The fact that the employees were initially advised by SACTWU to participate in the unprotected strike is of no assistance to them. They participated in the strike with full knowledge of its consequences. Ultimatums given to them which provided them with sufficient time to reflect on their conduct were ignored. There is evidence too that the premises of Bertrand were invaded by them and they were involved in the intimidation of a number of workers who had disassociated themselves from the strike. In light of the above, I find that the Labour Court was correct in concluding that the dismissal of the second to further appellants was procedurally fair. The Labour Court was also correct in rejecting the reinstatement claim by the appellants. Their conduct was clearly wanton and brazen and ignored advice by Bertrand and its lawyers as well as their own union SACTWU to desist from same. (The Labour Appeal Court Of South Africa)
Cases like these show that women in South Africa are still combating discrimination and fighting for equality into the 21st century.They seek equality in education, employment opportunities and healthcare that will provide them with the means to support their families and futures. There
continues to be a huge disconnect between the needs of the people and the government’s response to those needs.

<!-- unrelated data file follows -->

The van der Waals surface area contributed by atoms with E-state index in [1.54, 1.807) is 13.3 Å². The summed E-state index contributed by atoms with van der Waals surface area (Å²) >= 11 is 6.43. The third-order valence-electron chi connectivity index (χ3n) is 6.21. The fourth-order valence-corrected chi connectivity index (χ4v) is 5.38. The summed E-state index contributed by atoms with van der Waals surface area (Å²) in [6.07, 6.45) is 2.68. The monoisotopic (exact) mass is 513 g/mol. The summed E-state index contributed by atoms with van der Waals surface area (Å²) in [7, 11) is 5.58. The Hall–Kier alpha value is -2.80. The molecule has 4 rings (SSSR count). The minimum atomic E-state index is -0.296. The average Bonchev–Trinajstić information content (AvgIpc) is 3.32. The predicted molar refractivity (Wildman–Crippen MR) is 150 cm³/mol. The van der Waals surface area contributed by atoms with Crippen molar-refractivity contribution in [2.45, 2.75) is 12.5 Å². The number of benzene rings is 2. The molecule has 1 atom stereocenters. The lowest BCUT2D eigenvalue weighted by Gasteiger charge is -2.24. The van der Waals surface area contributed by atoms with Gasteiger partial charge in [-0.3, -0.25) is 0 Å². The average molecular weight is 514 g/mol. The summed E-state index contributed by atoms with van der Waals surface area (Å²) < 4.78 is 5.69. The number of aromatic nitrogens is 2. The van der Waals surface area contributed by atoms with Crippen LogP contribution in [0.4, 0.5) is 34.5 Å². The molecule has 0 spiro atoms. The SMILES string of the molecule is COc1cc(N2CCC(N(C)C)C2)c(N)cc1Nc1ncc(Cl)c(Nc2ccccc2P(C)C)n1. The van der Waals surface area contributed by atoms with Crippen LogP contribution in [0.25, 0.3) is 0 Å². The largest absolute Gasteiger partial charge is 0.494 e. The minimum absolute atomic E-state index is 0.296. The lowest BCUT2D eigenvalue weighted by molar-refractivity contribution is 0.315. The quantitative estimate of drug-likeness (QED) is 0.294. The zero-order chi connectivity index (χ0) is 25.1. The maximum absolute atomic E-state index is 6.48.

Historically, women in South Africa were forced into the least desirable factory jobs, and even to this day are being paid too little and working in the least safe conditions. They struggled daily just to get to work and even more to bring home enough food and income to support their families. Their lack of access to education, displacement from their homes, and high cost of living in comparison to their wages prevented much economic mobility. As women became tired and frustrated of their constant exploitation they came together to form unions in an effort to take on the government and company powerhouses. However, the women’s factory unions often conflicted with management and the contractors who ran the sites, and very little progress towards change was seen. The women begged for a minimum wage that was a true ‘living wage’, meaning one that would allow not for a luxurious life by any means, but simply for a lifestyle where they would not be concerned about putting food on the table and a roof over their heads. A life that would not be filled misery and penury. Healthcare for their families and good education for their children were distant dreams. For women, apartheid laws not only penalised the most oppressed racial groups for their mere existence, but exploited them even further. Women in factories faced the harshest of these realities because they had so few legal rights and choices in both their personal lives and in the workplace.